“Despite numerous existing sexual stereotypes regarding black women,” Frisby wrote in the study published in the Howard Journal of Communications, “they don’t appear to objectify themselves any more or less than women of other races.”

The university’s synopsis of the study didn’t indicate what percentage of the videos they looked at were made by men or women.

Frisby and Aubrey did, however, find that female pop artists were portrayed in sexualized dance more often than those in the hip-hop/R&B videos.

“Pop videos contained a different type of sexual objectification than hip-hop/R&B music videos,” Frisby said. “While pop videos were more likely to contain sexual objectification related to movement, such as dance and the gaze that is likely to result from dance performance, hip-hop/R&B videos were more likely to contain sexual objectification related to styling and dress.”

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Photo: Lady Gaga from her "Bad Romance" music video. Credit: 2009 Interscope Records.

Lost George Harrison 'Sun' guitar solo on 'Material World' film

Martin Scorsese's 'George Harrison: Living in the Material World' documentary coming to home video on May 1
Tucked in among about a dozen bonus audio and video features on the May 1 home video release of Martin Scorsese’s documentary “George Harrison: Living in the Material World” is a session that’s bound to generate excitement among Harrison and Beatles aficionados: a missing George Harrison guitar solo from one of his most celebrated songs, “Here Comes the Sun.”

It surfaces during in-studio conversation between Harrison’s son, Dhani, longtime Beatles producer George Martin and his son, Giles Martin, who has overseen recordings used in the film and on an accompanying CD.

The three are listening to, and fiddling with, tracks from the original multi-track recording of “Here Comes the Sun,” one of the two Harrison songs on the Beatles’ “Abbey Road” album in 1969.

Giles Martin brings up the orchestral score his father created for Harrison’s song, noting that the elder Martin hadn’t done much composing previously for songs written by “the quiet Beatle.” They’re isolating different aspects of the track -- the strings, George’s voice -- when Dhani pushes another button on the studio console and up comes the sound of Harrison playing a guitar solo not included on the final mix.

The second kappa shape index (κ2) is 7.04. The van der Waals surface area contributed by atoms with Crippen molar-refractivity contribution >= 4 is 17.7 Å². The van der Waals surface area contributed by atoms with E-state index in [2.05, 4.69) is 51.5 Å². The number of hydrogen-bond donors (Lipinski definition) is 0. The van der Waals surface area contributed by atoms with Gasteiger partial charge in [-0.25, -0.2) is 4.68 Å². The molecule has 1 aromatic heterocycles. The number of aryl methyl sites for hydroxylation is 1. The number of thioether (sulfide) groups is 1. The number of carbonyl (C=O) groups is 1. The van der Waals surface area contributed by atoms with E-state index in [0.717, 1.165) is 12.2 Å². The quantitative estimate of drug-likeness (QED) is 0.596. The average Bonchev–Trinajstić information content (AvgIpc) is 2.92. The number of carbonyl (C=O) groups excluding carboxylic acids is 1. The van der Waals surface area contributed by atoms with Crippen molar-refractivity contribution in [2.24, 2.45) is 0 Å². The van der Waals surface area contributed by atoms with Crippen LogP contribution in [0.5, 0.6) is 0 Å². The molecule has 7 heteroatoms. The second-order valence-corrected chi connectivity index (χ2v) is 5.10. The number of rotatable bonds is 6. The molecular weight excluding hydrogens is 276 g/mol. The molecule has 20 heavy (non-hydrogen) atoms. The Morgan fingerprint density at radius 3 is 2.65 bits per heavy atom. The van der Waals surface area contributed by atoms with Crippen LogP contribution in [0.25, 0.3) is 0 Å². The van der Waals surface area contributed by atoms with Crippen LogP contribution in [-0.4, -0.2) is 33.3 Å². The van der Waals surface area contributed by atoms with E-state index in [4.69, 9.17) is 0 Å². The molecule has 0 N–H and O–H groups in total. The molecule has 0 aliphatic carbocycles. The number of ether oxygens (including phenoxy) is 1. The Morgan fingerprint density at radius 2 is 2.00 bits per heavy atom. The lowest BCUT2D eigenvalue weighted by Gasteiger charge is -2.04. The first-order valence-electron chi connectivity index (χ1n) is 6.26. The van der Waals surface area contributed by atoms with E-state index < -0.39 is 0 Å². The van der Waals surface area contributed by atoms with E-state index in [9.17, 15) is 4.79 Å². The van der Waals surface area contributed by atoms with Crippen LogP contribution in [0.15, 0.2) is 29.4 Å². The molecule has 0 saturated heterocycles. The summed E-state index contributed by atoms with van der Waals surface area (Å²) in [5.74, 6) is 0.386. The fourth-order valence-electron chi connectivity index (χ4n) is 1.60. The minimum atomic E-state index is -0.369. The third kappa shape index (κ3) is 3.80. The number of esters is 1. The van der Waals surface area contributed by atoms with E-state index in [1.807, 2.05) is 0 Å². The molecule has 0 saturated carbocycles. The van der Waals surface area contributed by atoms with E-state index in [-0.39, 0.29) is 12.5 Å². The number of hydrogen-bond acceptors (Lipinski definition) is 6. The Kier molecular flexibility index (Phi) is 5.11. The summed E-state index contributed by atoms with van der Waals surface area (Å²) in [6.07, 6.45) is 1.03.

“That’s totally different to anything I’ve ever heard before,” says Dhani, his eyes immediately widening.

“We never used that,” George Martin responds. “I’d forgotten about that.”

“I never even knew about it,” Dhani says.

That snippet is included in the bonus DVD material, but isn’t on the bonus audio disc featuring 10 Harrison tracks from his post-Beatles career, including early or alternate takes of several songs from his watershed “All Things Must Pass” solo album, some of his latter-day material and some covers. The CD will be packaged with the deluxe DVD-Blu-ray edition of the film, and sold as a stand-alone album.

Calendar will have a more extensive interview with Giles Martin and Harrison’s widow, Olivia, closer to the release date of the package, which will be available in two-DVD set and single-disc Blu-ray editions, and the deluxe version with both formats and the audio CD. It has been released previously outside North America, but because HBO screened the film domestically, the home video was delayed in the U.S. until May. 

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--Randy Lewis

Photo: George Harrison: Credit: (c) Apple Corps Ltd.

Pop & Hiss video premiere: Sharon Van Etten's 'Leonard'

Sharon Van Etten performs in L.A. in 2011

Crazy. In romance, the word is tossed around rather casually. Did you hear? So-and-so is crazy. Male or female, it doesn't discriminate. Rarer, however, is it actually indicative of behavior that's unbalanced. 

"Now you're a coward, sure," New York's Sharon Van Etten sings to a lover walking out the door in "Leonard," delivering the phrase as if she's ridding a cigarette of its ash. The narrator, at first, appears to the victim, yet emotions are far more textured than good or evil.

Van Etten's voice here sways, but as it rocks back and forth at lullaby pace, it's clear its vessel is standing still. Rhythms brush at increasingly hypnotic guitars, and a violin latches onto the abandonment in the matter-of-fact vocals. "Time is what I need," Van Etten sings, a truth rather than a plea, and an acknowledgment that it was she who "gave less." Everyone's a victim in this emotional prison. 

Crazy? Not at all. More like heartachingly complex. 

The song is from Van Etten's third album, "Tramp" (Jagjaguwar), and a video for it was released Wednesday. The clip portrays the drama as something that's long since passed, its images all sun-stained pale. The video is embedded below, and Van Etten will perform in Los Angeles on March 20 at the Avalon with patiently atmospheric rock band the War On Drugs. Tickets, including surcharges, are $24.50.

Continue reading »

PYYRAMIDS' 'Don't Go' video: Dragons, monkeys, oh my!

Music videos built around highly coordinated stunts involving cars, dogs or a Rube Goldberg contraption are certainly fantastic. But sometimes all you need for a catchy video is multicolored curtains, paper dragons, sparkly clouds and a cute little girl to work with all the props. Oh, and it helps if there's pizza too, a well-known motivator of humans young and old.

A video like the one here for Timothy Nordwind's side band PYYRAMIDS must be a walk in the park for the bassist whose day job is playing with video magicians OK Go. That band's complicated and fun videos are legend. (Nordwind typically takes a big role in OK Go's videos; in "Here It Goes Again," for instance, its Nordwind mouthing the lyrics, not lead singer Damian Kulash. And dare we say he's the best dancer of the group?) With PYYRAMIDS, he and singer Drea Smith have taken a decidedly more low-key approach but the results are winsome all the same. And how could they not be when a monkey hand puppet is involved?